I don’t want to read one more word reassuring women in their fifties, sixties, and seventies that we can wear anything we want—as long as it isn’t shorts, miniskirts, bare-midriff tops, puff sleeves, elderly prints, or clunky shoes. A list of taboos isn’t kind or useful. It makes me feel that I’m walking a tightrope between teenybopper and grandma, as if those were the only two available options.
I already know I don’t want to look ditsy, as if I’m trying, vainly, to seem younger (please spare me the sight of women in very short skirts topped by graven, lived-in faces—like a game of Hangman gone wacko). And although appropriate may be the way to go if one is being vetted for the Supreme Court or addressing a political convention, I don’t want it to be the theme of an entire dreary closet. Think Colette, not Ruth Bader Ginsberg (much as I admire her).
Agnes B, the French designer (I worship her stuff–it seems to go on for years–even though the largest size, a 3, barely fits me. Frenchwomen have teensy shoulders, like Cornish game hens), once said that she wanted her mother to be able to wear any of the clothes she designed. Her things manage for the most part to be chic, cool, and unfussy, as well as cross-generational.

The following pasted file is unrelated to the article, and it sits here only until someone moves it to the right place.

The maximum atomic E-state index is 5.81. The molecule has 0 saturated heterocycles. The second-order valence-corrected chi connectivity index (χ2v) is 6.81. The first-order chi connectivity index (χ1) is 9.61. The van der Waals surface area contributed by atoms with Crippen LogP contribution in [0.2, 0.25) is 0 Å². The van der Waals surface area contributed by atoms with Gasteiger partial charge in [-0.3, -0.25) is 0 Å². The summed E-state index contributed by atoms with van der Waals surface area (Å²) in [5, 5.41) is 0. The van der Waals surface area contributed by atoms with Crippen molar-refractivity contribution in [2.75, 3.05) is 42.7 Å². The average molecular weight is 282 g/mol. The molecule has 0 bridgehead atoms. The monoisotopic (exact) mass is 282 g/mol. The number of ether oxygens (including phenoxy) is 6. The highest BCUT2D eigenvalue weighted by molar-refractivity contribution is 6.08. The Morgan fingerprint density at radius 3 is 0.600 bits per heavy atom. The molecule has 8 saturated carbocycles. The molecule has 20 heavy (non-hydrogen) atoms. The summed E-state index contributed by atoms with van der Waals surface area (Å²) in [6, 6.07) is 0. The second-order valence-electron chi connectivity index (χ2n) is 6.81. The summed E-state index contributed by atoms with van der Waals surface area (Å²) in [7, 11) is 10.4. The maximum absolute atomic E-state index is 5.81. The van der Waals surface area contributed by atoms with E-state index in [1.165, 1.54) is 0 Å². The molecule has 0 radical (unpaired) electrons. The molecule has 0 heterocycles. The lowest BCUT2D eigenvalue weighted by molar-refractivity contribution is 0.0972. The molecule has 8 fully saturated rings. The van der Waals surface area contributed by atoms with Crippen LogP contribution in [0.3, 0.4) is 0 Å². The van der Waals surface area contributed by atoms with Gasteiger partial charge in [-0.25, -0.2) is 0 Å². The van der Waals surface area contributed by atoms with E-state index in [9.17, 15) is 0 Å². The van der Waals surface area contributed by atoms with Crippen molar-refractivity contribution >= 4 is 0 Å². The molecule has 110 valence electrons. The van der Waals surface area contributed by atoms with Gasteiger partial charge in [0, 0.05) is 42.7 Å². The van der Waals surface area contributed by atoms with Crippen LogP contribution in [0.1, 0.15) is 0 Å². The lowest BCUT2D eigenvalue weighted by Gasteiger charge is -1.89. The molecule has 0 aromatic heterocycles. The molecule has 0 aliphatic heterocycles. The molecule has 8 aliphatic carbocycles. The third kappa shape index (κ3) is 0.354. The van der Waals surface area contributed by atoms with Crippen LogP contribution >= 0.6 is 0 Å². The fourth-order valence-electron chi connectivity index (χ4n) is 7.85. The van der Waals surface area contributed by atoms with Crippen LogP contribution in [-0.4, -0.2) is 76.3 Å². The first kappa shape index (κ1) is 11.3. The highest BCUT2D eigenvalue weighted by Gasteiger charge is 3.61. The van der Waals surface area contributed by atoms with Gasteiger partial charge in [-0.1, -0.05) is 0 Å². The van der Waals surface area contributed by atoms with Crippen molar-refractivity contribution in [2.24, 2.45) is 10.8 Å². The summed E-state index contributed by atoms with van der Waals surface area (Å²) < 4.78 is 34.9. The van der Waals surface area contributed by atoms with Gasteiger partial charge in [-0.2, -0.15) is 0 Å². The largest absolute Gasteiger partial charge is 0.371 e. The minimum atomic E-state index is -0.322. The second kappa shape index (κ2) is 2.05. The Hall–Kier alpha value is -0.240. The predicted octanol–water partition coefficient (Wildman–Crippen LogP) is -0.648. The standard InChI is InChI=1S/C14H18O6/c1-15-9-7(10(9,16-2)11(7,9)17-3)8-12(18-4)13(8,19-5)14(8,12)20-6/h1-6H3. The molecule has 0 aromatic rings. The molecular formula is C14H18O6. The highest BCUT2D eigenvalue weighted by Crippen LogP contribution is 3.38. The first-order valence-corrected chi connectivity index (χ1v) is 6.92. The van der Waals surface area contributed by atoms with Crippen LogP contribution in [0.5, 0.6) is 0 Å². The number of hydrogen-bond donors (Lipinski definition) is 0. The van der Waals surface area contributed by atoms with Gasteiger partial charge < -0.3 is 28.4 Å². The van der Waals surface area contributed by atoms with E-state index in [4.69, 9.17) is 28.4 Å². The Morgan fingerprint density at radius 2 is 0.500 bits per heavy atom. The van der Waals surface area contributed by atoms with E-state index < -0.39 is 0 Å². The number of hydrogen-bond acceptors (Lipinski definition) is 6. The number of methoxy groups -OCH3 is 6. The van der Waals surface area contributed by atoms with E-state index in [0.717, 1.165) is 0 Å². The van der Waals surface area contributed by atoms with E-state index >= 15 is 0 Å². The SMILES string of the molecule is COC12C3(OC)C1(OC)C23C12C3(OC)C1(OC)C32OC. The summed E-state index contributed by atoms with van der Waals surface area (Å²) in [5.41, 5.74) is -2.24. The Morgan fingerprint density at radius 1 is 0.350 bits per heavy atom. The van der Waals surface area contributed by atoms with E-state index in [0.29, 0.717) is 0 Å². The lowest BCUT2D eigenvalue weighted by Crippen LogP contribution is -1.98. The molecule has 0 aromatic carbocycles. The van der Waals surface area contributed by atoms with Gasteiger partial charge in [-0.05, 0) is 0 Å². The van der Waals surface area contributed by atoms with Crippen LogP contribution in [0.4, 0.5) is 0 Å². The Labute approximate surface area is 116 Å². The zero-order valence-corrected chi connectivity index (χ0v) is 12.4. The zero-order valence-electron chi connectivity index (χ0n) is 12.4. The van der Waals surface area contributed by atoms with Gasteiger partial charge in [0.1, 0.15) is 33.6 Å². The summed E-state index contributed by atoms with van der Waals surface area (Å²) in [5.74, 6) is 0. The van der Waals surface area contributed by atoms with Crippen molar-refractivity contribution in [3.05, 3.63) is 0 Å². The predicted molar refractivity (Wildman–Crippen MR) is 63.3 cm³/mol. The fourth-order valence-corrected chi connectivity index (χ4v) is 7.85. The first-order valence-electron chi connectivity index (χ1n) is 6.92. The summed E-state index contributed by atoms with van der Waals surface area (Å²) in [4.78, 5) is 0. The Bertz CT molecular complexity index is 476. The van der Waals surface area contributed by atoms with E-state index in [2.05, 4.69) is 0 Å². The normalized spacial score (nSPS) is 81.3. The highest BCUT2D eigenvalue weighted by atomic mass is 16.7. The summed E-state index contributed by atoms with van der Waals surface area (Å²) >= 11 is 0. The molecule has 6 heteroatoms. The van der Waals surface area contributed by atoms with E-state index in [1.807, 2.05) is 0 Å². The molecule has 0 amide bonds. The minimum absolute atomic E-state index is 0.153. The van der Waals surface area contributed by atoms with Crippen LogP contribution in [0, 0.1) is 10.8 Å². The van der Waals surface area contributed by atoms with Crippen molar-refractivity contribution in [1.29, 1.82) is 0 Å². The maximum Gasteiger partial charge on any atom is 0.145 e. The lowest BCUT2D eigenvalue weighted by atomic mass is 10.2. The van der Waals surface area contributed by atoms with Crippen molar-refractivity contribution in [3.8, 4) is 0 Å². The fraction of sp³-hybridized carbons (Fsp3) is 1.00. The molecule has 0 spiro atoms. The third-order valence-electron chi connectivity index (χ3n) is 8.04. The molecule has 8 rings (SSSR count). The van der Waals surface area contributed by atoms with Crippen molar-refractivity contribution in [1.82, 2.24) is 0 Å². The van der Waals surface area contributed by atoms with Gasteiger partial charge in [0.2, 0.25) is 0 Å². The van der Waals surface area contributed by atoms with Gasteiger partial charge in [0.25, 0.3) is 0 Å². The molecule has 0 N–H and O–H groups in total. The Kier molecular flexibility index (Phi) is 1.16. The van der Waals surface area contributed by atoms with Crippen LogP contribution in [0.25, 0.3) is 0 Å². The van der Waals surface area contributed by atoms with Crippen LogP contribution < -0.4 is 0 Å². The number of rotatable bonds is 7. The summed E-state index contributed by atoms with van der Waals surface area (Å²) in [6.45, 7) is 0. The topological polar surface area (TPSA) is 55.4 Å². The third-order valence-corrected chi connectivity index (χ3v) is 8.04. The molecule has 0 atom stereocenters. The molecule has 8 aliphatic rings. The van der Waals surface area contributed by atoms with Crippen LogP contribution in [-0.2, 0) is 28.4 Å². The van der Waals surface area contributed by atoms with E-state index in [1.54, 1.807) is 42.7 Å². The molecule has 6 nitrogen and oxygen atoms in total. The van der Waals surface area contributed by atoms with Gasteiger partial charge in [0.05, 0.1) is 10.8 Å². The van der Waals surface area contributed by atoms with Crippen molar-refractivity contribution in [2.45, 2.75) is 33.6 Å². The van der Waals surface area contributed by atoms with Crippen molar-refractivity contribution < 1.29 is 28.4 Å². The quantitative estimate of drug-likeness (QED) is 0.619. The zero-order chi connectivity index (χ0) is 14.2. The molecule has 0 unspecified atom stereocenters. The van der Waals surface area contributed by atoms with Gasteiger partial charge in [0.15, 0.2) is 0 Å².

Which suits me. I want to look exactly the age I am (just turned 65)—no older, no younger—and exactly who I am, too.
Some of the well-worn rubrics about “mature” style are correct, of course. Like: Not wearing a lot of makeup, particularly on eyelids that are verging on crepey (of that, more in the coming months). Or: Being careful about sleeveless if your upper arms are flabby (see my blog for yet another reason that we need to do weight work). But for the most part I think the styles prescribed for ladies over 50—neutral, functional, respectable–are the fashion equivalent of the term senior, which I hate. Invented in 1938 (it used to be senior citizen and then, like everything else, got abbreviated), it is supposed to sound tactful and respectful (as opposed to ancient, an adjective that at least possesses a little drama and weight). The French “une femme d’un certain age” (“woman of a certain age”) is elegant, but, let’s face it, euphemistic. What’s wrong with old? Bring it back. It’s a good word that has been cast down and muddied.
Here are some thoughts that may go against what we’ve been told is correct if you are old (and older).
Wear black all the time if you want to. Who cares? Why are women always being pushed to be cheerful? It’s like the idea that we’re supposed to smile constantly. Being serious or even depressed is okay; wearing dark colors is okay. I don’t hear about heads of state being encouraged to “experiment with color.” (However, a little white or pink or something near the face is, I admit, flattering, especially if you are really pale, like me. You can do this with a shirt or scarf.)
Hang loose. Fit, schmit. I love all things elasticized and drawstring. I’m not talking tents (although if you like them, be my guest—the right kind can be sort of wonderful and opulent). I am simply more comfortable in a cut that isn’t tight. Skinny jeans or cinch belts may look better, but how relevant is that if I can’t breathe, eat, or walk down the street without major chafing?